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Spending Bill Risks GOP Defectors

Tom Williams/CQ Roll Call
Speaker John Boehner (center) has not yet said whether he is prepared to bring legislation to the House floor that would fund the president's health care law and that would pass with mostly Democratic votes.

The short timeline — the current continuing resolution expires Dec. 16 — combined with the large number of legislative priorities on the docket and weariness from spending battles waged all year have Members’ tempers fraying.

McCarthy, for instance, unloaded on House Rules Chairman David Dreier (R-Calif.) at a closed-door Whip meeting late Tuesday, two aides present at the meeting said.

Dreier had taken to the House floor Nov. 17 to explain why he was voting against the balanced budget amendment, undercutting the GOP’s spending message.

“McCarthy was furious that the chairman of the Rules Committee — the Speaker’s Committee — used the Committee’s time on the floor to hang the rest of the Republican Conference out to dry on a bill they strongly support. The freshmen in particular were upset about that, and McCarthy was defending them,” said one of the aides.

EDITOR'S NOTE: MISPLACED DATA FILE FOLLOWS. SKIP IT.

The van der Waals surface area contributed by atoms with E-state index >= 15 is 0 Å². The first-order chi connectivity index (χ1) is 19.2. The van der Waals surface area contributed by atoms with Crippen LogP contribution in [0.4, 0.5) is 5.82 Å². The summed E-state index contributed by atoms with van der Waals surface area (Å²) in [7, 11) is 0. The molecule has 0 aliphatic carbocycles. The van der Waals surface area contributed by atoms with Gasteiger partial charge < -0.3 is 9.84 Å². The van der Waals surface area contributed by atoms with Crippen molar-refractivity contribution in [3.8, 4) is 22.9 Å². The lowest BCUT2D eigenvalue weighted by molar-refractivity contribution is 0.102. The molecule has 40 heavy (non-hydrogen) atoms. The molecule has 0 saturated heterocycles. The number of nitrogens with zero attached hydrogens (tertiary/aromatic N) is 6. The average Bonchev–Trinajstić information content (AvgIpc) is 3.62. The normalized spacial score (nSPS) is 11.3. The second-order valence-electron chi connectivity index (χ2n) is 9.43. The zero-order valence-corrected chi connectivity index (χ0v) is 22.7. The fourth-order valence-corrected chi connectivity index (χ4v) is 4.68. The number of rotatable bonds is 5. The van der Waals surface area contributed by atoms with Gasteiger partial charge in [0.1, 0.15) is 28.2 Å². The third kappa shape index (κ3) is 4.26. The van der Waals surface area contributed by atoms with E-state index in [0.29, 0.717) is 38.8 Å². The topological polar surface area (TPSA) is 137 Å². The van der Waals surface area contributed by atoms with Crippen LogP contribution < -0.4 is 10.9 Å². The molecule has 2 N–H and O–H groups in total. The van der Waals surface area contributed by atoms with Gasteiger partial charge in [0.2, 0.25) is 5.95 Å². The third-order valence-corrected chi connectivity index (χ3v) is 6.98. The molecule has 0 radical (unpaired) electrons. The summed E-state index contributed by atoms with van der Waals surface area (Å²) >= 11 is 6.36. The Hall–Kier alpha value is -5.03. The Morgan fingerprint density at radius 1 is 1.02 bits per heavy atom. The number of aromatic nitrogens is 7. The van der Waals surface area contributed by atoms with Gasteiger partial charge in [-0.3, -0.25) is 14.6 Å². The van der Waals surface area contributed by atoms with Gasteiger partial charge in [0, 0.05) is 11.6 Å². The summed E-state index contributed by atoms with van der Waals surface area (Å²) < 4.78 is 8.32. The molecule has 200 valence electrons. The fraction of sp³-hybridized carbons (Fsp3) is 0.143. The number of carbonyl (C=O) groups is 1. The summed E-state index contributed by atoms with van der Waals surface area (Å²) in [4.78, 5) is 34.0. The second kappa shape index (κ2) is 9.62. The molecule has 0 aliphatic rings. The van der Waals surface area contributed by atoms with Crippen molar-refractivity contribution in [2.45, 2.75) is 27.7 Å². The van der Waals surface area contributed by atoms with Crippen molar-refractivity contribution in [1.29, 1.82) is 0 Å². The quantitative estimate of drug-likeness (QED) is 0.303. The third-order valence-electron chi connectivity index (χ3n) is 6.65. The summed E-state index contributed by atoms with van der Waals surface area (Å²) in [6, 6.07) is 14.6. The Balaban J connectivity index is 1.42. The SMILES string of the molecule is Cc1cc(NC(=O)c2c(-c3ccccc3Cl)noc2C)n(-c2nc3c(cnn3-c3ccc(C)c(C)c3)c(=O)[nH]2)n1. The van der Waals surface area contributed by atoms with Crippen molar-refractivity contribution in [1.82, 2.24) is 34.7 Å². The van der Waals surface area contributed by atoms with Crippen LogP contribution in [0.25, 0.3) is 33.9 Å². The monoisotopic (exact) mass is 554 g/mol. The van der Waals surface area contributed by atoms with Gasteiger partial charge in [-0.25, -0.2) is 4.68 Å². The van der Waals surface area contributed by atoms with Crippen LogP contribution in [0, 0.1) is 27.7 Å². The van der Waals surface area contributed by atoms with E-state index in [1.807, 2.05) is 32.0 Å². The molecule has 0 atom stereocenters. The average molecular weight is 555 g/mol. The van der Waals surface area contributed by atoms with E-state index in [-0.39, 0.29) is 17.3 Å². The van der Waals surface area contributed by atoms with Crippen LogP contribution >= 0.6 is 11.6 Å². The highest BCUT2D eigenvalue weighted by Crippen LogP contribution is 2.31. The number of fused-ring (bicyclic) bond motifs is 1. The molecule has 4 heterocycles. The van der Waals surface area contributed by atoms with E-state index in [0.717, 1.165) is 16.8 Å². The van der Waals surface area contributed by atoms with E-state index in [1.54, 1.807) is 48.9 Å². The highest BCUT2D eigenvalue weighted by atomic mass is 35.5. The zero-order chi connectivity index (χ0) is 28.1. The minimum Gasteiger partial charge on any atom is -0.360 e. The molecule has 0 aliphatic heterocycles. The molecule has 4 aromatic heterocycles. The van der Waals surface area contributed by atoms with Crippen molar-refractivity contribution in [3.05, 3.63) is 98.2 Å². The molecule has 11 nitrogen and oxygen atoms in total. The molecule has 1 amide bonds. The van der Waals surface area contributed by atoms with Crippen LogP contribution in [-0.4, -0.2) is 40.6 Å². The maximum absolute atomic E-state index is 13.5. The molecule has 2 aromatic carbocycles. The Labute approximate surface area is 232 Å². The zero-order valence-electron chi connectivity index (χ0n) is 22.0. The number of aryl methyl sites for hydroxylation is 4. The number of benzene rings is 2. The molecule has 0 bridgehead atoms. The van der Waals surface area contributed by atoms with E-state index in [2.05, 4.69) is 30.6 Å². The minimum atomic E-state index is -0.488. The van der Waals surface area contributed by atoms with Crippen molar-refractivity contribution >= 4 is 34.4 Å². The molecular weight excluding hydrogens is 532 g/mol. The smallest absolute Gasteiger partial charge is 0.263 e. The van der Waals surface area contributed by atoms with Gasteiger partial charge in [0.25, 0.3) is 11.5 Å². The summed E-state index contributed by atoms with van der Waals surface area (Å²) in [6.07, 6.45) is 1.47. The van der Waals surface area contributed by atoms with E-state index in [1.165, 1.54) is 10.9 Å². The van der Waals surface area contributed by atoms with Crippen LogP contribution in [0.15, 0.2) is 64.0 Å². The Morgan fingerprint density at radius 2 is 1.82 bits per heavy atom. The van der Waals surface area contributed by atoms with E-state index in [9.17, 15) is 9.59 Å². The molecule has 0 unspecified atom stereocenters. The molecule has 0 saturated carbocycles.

Dreier and McCarthy have a bit of a history. In late August, McCarthy quashed a Dreier-led effort to oppose California’s new Congressional map via ballot initiative. Dreier’s district was dismantled by the new district lines.

Meanwhile, some freshman Members have expressed a desire to vote for omnibus legislation with spending levels consistent with the House-passed budget before voting on the final bill, which has numbers consistent with the August debt ceiling deal.

Add in conservative anxiety about extending the payroll tax cuts and unemployment benefits, which are Democratic priorities, and the situation is a tinder box, Members and aides say.

Two factors are giving the appropriators leverage to push against brinkmanship with the Senate and President Barack Obama.

First is the coming holiday break. As Christmas approaches, many Members will want to return home.

“There are a lot of discussions going on in this building about how we’re going to get out of here over the next two-and-a-half weeks,” Majority Leader Eric Cantor (R-Va.) said Wednesday.

The second factor is, after the failure of the Joint Committee on Deficit Reduction, a desire to do something — to show that Congress can act.

“The Speaker said this morning, ‘No CR,’” Rep. Steven LaTourette (R-Ohio) said about Boehner’s remarks at a Wednesday morning conference meeting.

“He didn’t want to do a CR, he told the conference, because a CR would have lower defense numbers, is one observation that he made. And it was his objective to get the appropriations process finished,” LaTourette said. Following the megabus approach would allow all sides an opportunity to insert some of their priorities.

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